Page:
Sometimes you are working on a document where you will need only half a dozen different IPA characters or fewer. A trick that some people have used for such a situation is to insert all the characters at once and set them at the top of your document. Then copy them all to the clipboard and when you need one, paste them all and delete the unwanted ones.

 

Another trick that some people use is to define the IPA characters in the AutoCorrect utility. To do so go to Tools > AutoCorrect, and click on the Replace tab (see screenshot below). The column on the left has a long list of typos and spelling errors and the correction is in the column to the right. OpenOffice.org comes with several hundred of these, but you can add and delete as you wish. To make a new entry type a couple of characters that will never occur in the real world but that are still mnemonic for the character into the Replace box. For example, for the eth you might enter "d-." In the With box to the right enter the eth, using Insert Special Character or any of the above methods, then click on the New button. Now, whenever you type "d-" followed by a space OpenOffice.org will automatically insert the eth. Of course, you need to keep track of what special combinations you used for the different IPA characters, but if you aren't going to need more than a few of them this may be the best method for you.

 

 

These instructions work for Writer, Calc or Impress. But if you need to use Base you have a problem: Most databases do not save data in characters above decimal 255 (including OpenOffice.org Base). So if you have such a massive amount of data that you need to hold it in a database, you will have to use a workaround. The best way is just to make up some weird combinations of letters that would never occur in the real world and use such a combination for each IPA character you want. Eventually you will pull your data out of the database file, probably as a merge into a document in Writer, Calc or Impress. After doing so you can just do a global find and replace for your weird combinations. You could record multiple find and replace actions into a macro if you will need to do it a lot.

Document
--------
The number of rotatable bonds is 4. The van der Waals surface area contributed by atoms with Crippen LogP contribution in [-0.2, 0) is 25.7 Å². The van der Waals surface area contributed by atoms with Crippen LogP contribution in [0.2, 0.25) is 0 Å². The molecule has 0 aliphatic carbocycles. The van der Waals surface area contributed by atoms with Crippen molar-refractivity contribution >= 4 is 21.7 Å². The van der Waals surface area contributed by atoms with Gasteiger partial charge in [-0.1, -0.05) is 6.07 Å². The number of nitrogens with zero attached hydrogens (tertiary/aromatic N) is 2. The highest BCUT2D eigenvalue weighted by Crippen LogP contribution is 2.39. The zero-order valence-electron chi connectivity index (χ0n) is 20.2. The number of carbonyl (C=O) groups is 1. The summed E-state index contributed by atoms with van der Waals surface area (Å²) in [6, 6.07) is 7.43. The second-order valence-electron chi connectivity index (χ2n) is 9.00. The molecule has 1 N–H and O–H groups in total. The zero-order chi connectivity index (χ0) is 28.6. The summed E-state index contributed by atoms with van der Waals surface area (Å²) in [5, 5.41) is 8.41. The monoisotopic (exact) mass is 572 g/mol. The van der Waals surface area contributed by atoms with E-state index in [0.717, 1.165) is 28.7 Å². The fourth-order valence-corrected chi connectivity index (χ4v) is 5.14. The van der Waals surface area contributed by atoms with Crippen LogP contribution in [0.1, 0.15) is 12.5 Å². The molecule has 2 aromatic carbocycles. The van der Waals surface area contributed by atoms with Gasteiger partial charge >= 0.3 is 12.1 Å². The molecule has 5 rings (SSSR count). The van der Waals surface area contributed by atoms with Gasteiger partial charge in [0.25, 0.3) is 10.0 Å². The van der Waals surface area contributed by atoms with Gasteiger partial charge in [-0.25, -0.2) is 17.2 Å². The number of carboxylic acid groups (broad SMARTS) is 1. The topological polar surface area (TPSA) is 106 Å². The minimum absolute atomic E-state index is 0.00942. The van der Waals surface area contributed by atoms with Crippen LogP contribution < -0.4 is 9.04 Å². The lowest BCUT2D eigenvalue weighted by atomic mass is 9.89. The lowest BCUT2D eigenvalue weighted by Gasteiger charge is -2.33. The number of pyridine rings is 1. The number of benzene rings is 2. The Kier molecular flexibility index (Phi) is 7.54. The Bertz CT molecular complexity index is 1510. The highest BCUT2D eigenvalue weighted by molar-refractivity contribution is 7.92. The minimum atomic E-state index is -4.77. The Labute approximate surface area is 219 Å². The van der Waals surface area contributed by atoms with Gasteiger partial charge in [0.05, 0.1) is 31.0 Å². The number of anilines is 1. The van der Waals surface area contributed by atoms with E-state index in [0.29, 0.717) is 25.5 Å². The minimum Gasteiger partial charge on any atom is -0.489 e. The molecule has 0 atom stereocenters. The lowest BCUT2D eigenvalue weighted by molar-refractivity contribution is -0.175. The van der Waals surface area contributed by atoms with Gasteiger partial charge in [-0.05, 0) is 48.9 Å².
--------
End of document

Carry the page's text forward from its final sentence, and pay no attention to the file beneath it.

Special note for Windows users

If you look at the General stuff to know about IPA at the top of the Windows page you will see a lot about Character Map, and then how to enter characters by just typing the hex code followed by Alt-x. Character Map works find in OpenOffice.org on Windows, but the Alt-x method does not. The problem is that it has never occurred to Bill and Company that anyone would want to type a character other than the characters for their language. So Microsoft's thinking is that if you want to type in English you install an English keyboard, if you want to type in Azerbaijani you install an Azerbaijani keyboard, and so on. The problem is that Bill speaks only English, so it doesn't occur to him how clumsy this is. If you have (e.g.) a U.S. English keyboard and you install an Azerbaijani keyboard, how do you tell which key gives you which character? What a pain.

 

It finally occurred to Bill about the time Microsoft Office 2003 was released that being able to type characters using Unicode numbers was much better. Unfortunately, he implemented it (the Alt-x method) only for Microsoft products. So what do you do if you want to use IPA in OpenOffice.org on Windows. No problem! This cool outfit called Cardbox has created a free Unicode Input Tool. You can get it here http://www.cardbox.com/quick.htm. The neat thing is that it works in all applications running under Windows, even Microsoft Office. If you check the little box on the installation window it will install a shortcut to your Startup folder so it will be launched automatically when you start Windows.